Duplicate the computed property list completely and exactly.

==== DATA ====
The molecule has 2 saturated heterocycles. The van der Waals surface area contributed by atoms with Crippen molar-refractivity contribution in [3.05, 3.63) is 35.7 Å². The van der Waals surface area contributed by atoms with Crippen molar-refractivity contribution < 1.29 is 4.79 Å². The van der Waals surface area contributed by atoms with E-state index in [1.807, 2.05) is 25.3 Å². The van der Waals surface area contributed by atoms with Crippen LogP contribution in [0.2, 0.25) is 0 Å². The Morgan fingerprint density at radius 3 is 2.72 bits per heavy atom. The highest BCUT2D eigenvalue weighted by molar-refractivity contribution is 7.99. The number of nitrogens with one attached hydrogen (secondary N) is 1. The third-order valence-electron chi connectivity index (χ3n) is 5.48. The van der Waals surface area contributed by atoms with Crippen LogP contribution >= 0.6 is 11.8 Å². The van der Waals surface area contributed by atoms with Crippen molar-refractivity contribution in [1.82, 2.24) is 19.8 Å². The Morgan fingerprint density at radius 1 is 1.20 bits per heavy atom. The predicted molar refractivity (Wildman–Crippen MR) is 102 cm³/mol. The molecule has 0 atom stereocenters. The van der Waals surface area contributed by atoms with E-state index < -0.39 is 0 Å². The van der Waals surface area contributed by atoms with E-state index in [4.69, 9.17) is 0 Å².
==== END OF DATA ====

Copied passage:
The molecule has 2 saturated heterocycles. The van der Waals surface area contributed by atoms with Crippen molar-refractivity contribution in [3.05, 3.63) is 35.7 Å². The van der Waals surface area contributed by atoms with Crippen molar-refractivity contribution < 1.29 is 4.79 Å². The van der Waals surface area contributed by atoms with E-state index in [1.807, 2.05) is 25.3 Å². The van der Waals surface area contributed by atoms with Crippen LogP contribution in [0.2, 0.25) is 0 Å². The Morgan fingerprint density at radius 3 is 2.72 bits per heavy atom. The highest BCUT2D eigenvalue weighted by molar-refractivity contribution is 7.99. The number of nitrogens with one attached hydrogen (secondary N) is 1. The third-order valence-electron chi connectivity index (χ3n) is 5.48. The van der Waals surface area contributed by atoms with Crippen LogP contribution >= 0.6 is 11.8 Å². The van der Waals surface area contributed by atoms with Crippen molar-refractivity contribution in [1.82, 2.24) is 19.8 Å². The Morgan fingerprint density at radius 1 is 1.20 bits per heavy atom. The predicted molar refractivity (Wildman–Crippen MR) is 102 cm³/mol. The molecule has 0 atom stereocenters. The van der Waals surface area contributed by atoms with E-state index < -0.39 is 0 Å². The van der Waals surface area contributed by atoms with E-state index in [4.69, 9.17) is 0 Å².